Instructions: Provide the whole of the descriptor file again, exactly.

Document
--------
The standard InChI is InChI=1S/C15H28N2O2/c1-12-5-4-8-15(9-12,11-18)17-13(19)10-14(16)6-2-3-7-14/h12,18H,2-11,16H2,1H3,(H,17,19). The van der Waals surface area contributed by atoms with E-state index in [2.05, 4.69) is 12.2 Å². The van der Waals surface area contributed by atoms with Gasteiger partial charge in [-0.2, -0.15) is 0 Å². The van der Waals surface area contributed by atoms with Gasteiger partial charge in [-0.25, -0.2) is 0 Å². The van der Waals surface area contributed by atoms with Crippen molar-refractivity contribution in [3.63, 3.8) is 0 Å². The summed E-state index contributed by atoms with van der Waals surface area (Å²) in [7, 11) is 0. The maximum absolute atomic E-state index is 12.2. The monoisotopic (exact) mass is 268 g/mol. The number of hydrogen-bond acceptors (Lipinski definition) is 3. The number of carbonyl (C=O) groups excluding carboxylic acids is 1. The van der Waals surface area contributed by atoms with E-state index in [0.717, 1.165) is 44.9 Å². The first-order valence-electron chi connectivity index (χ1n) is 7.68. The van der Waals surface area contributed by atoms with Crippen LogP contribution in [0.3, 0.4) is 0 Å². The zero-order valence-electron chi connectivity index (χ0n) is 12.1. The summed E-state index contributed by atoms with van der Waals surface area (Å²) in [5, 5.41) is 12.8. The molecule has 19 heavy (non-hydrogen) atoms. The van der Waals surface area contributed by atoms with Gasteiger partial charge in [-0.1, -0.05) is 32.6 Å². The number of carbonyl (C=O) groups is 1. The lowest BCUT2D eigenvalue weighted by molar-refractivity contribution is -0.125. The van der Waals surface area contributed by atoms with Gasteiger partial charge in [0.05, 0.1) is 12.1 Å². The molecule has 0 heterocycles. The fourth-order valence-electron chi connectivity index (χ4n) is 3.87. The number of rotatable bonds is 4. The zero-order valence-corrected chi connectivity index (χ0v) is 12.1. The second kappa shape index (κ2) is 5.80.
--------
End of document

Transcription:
The standard InChI is InChI=1S/C15H28N2O2/c1-12-5-4-8-15(9-12,11-18)17-13(19)10-14(16)6-2-3-7-14/h12,18H,2-11,16H2,1H3,(H,17,19). The van der Waals surface area contributed by atoms with E-state index in [2.05, 4.69) is 12.2 Å². The van der Waals surface area contributed by atoms with Gasteiger partial charge in [-0.2, -0.15) is 0 Å². The van der Waals surface area contributed by atoms with Gasteiger partial charge in [-0.25, -0.2) is 0 Å². The van der Waals surface area contributed by atoms with Crippen molar-refractivity contribution in [3.63, 3.8) is 0 Å². The summed E-state index contributed by atoms with van der Waals surface area (Å²) in [7, 11) is 0. The maximum absolute atomic E-state index is 12.2. The monoisotopic (exact) mass is 268 g/mol. The number of hydrogen-bond acceptors (Lipinski definition) is 3. The number of carbonyl (C=O) groups excluding carboxylic acids is 1. The van der Waals surface area contributed by atoms with E-state index in [0.717, 1.165) is 44.9 Å². The first-order valence-electron chi connectivity index (χ1n) is 7.68. The van der Waals surface area contributed by atoms with Crippen LogP contribution in [0.3, 0.4) is 0 Å². The zero-order valence-electron chi connectivity index (χ0n) is 12.1. The summed E-state index contributed by atoms with van der Waals surface area (Å²) in [5, 5.41) is 12.8. The molecule has 19 heavy (non-hydrogen) atoms. The van der Waals surface area contributed by atoms with Gasteiger partial charge in [-0.1, -0.05) is 32.6 Å². The number of carbonyl (C=O) groups is 1. The lowest BCUT2D eigenvalue weighted by molar-refractivity contribution is -0.125. The van der Waals surface area contributed by atoms with Gasteiger partial charge in [0.05, 0.1) is 12.1 Å². The molecule has 0 heterocycles. The fourth-order valence-electron chi connectivity index (χ4n) is 3.87. The number of rotatable bonds is 4. The zero-order valence-corrected chi connectivity index (χ0v) is 12.1. The second kappa shape index (κ2) is 5.80.